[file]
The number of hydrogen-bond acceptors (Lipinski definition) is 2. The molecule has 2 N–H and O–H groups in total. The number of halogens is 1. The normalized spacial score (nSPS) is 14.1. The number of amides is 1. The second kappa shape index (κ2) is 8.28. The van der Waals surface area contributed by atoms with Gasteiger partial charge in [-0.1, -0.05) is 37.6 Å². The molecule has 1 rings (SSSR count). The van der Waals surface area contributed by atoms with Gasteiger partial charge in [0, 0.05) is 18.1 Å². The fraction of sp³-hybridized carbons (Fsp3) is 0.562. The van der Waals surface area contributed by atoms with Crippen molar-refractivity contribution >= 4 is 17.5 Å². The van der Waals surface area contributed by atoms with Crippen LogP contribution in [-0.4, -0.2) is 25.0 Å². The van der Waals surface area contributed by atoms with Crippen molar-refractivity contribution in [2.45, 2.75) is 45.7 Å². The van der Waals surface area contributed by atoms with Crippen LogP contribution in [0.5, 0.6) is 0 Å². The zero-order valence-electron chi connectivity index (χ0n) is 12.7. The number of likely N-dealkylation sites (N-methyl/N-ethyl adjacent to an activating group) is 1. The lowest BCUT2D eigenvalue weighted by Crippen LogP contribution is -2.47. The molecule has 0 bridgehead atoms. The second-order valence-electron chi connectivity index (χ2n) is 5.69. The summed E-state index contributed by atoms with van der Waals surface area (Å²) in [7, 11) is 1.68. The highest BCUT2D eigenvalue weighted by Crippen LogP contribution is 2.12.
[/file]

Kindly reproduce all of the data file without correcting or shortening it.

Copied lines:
The number of hydrogen-bond acceptors (Lipinski definition) is 2. The molecule has 2 N–H and O–H groups in total. The number of halogens is 1. The normalized spacial score (nSPS) is 14.1. The number of amides is 1. The second kappa shape index (κ2) is 8.28. The van der Waals surface area contributed by atoms with Gasteiger partial charge in [-0.1, -0.05) is 37.6 Å². The molecule has 1 rings (SSSR count). The van der Waals surface area contributed by atoms with Gasteiger partial charge in [0, 0.05) is 18.1 Å². The fraction of sp³-hybridized carbons (Fsp3) is 0.562. The van der Waals surface area contributed by atoms with Crippen molar-refractivity contribution >= 4 is 17.5 Å². The van der Waals surface area contributed by atoms with Crippen LogP contribution in [-0.4, -0.2) is 25.0 Å². The van der Waals surface area contributed by atoms with Crippen molar-refractivity contribution in [2.45, 2.75) is 45.7 Å². The van der Waals surface area contributed by atoms with Crippen LogP contribution in [0.5, 0.6) is 0 Å². The zero-order valence-electron chi connectivity index (χ0n) is 12.7. The number of likely N-dealkylation sites (N-methyl/N-ethyl adjacent to an activating group) is 1. The lowest BCUT2D eigenvalue weighted by Crippen LogP contribution is -2.47. The molecule has 0 bridgehead atoms. The second-order valence-electron chi connectivity index (χ2n) is 5.69. The summed E-state index contributed by atoms with van der Waals surface area (Å²) in [7, 11) is 1.68. The highest BCUT2D eigenvalue weighted by Crippen LogP contribution is 2.12.